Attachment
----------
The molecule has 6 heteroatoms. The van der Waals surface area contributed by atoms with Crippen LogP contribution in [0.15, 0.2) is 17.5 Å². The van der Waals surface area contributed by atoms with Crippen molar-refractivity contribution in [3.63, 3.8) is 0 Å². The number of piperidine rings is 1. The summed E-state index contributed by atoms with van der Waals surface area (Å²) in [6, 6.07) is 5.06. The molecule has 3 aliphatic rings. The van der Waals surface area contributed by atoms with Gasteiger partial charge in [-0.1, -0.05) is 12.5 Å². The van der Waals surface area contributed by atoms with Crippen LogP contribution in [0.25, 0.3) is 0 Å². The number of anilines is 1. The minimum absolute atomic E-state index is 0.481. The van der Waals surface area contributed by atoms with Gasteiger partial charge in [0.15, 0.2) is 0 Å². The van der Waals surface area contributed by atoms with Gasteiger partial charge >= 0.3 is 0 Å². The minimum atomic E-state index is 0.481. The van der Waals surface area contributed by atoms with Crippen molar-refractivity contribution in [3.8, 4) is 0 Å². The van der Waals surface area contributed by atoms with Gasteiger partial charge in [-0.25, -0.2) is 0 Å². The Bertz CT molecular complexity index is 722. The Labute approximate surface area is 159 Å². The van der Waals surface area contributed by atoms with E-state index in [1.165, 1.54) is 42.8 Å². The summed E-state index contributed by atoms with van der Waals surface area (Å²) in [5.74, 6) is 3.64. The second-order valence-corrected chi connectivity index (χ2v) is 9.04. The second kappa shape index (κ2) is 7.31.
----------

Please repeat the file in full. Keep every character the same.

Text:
The molecule has 6 heteroatoms. The van der Waals surface area contributed by atoms with Crippen LogP contribution in [0.15, 0.2) is 17.5 Å². The van der Waals surface area contributed by atoms with Crippen molar-refractivity contribution in [3.63, 3.8) is 0 Å². The number of piperidine rings is 1. The summed E-state index contributed by atoms with van der Waals surface area (Å²) in [6, 6.07) is 5.06. The molecule has 3 aliphatic rings. The van der Waals surface area contributed by atoms with Gasteiger partial charge in [-0.1, -0.05) is 12.5 Å². The van der Waals surface area contributed by atoms with Crippen LogP contribution in [0.25, 0.3) is 0 Å². The number of anilines is 1. The minimum absolute atomic E-state index is 0.481. The van der Waals surface area contributed by atoms with Gasteiger partial charge in [0.15, 0.2) is 0 Å². The van der Waals surface area contributed by atoms with Gasteiger partial charge >= 0.3 is 0 Å². The minimum atomic E-state index is 0.481. The van der Waals surface area contributed by atoms with Crippen molar-refractivity contribution in [3.8, 4) is 0 Å². The van der Waals surface area contributed by atoms with Gasteiger partial charge in [-0.25, -0.2) is 0 Å². The Bertz CT molecular complexity index is 722. The Labute approximate surface area is 159 Å². The van der Waals surface area contributed by atoms with E-state index in [1.165, 1.54) is 42.8 Å². The summed E-state index contributed by atoms with van der Waals surface area (Å²) in [5.74, 6) is 3.64. The second-order valence-corrected chi connectivity index (χ2v) is 9.04. The second kappa shape index (κ2) is 7.31.